CustomerService.dll (\bin)

You must copy the compiled CustomerService.dll assembly (and any other dependent assemblies) inside the bin folder! Just set your solution configuration to Release, rebuild your solution and copy the necessary files as described.

Almost there, we just need to configure IIS. Start up the Internet Information Services (IIS) Manager and navigate to the Default Web Site node in the left pane.

Double click on the Default Document displayed in the middle pane under the IIS group.

Remove all the documents listed there and afterwards add a new document called Service.svc. When we navigate to http://localhost we want IIS to serve up the Service.svc document by default.

Open your favorite browser (*cough* Chrome * cough*) and navigate to http://localhost. You’ll be greeted by the following error page:

The page is secured and cannot be accessed via http. Exactly what we want! You can try and access it via https://localhost, but this will result in a page not found error as we have not yet configured SSL.

Step 4 – SSL Certificate
Before you can configure your service to use SSL you need a valid SSL certificate. Luckily you can create one yourself for development / testing purposes instead of purchasing one. Using the makecert.exe command-line utility you can create your own certificates. Let’s quickly create a certificate. Start up an elevated Visual Studio Command Prompt and enter the following command:

makecert -r -pe -n “CN=YourComputerName” -b 01/01/2012 -e 01/01/2020
-eku -ss my -sr localMachine -sky exchange -sp
"Microsoft RSA SChannel Cryptographic Provider" -sy 12

Make sure to replace the term "YourComputerName" with your actual computer’s name. After executing the command you should get a simple "succeeded" message.

Step 5 – Enable SSL
Alright, we have our SSL certificate. Let’s bind it to our service. Go back to IIS Manager and select the Default Web Site node. In the right pane click on the "Bindings…" link.

In the Site Bindings popup click on the Add button to add a new binding.

and enter the following data to enable SSL for your site:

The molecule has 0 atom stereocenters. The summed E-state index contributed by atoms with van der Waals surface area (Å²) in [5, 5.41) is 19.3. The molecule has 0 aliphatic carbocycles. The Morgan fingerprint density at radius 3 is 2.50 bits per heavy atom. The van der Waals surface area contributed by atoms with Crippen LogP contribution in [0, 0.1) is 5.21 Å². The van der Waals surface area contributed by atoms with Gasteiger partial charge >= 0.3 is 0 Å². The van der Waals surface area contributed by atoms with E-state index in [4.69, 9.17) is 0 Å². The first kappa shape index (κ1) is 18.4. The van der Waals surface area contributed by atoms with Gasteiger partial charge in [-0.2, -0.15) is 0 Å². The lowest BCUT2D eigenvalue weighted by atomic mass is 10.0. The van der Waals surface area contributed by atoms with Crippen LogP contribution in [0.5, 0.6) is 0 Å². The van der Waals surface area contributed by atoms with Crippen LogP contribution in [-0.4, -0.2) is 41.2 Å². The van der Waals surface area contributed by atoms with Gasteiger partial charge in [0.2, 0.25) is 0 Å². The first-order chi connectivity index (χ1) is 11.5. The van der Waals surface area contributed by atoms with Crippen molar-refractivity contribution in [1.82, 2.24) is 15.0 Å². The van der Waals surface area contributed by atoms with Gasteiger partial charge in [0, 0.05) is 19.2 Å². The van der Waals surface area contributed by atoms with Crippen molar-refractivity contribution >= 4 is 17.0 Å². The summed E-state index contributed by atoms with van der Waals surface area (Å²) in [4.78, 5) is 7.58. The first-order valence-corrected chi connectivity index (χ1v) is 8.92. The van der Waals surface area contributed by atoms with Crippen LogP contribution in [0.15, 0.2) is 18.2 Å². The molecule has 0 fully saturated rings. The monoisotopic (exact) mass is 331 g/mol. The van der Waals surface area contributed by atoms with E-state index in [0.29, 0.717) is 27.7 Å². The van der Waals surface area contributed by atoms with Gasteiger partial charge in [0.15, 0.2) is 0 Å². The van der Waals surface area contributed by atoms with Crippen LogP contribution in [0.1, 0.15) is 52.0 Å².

Be sure to select the SSL certificate you created earlier! Just click OK to add the binding and close the Site Bindings popup afterwards. Restart your web site and navigate to https://localhost. This time it’ll work, but you’ll probably get a warning message because of your untrusted SSL certificate. Just ignore it.

Step 6 – Consume The Service
Now that we have our service running in IIS and secured with SSL let’s test it. Time to consume the service. Add a new console application to the solution called ClientApp. Add a service reference to our newly created WCF service.

When adding the service reference Visual Studio will report a problem with the SSL certificate.

Just click Yes to proceed. The message is shown because the certificate has not been issued by a company you have chosen to trust. After you’ve created the service reference you can consume the service. Let’s display a list of the customers.

using (var proxy = new CustomerServiceClient())
    var customers = proxy.GetCustomers();
    foreach(var customer in customers)
        Console.WriteLine(String.Format("{0} {1}", customer.FirstName, customer.LastName));

When you try to execute this code you’ll get the following exception:

The client application does not trust the service. You can fix this by inspecting the certificate which the service hands over to the client. You need to hook up a handler for the ServicePointManager’s ServerCertifcateValidationCallback.

ServicePointManager.ServerCertificateValidationCallback += customXertificateValidation; When this callback is triggered you can inspect the server certificate.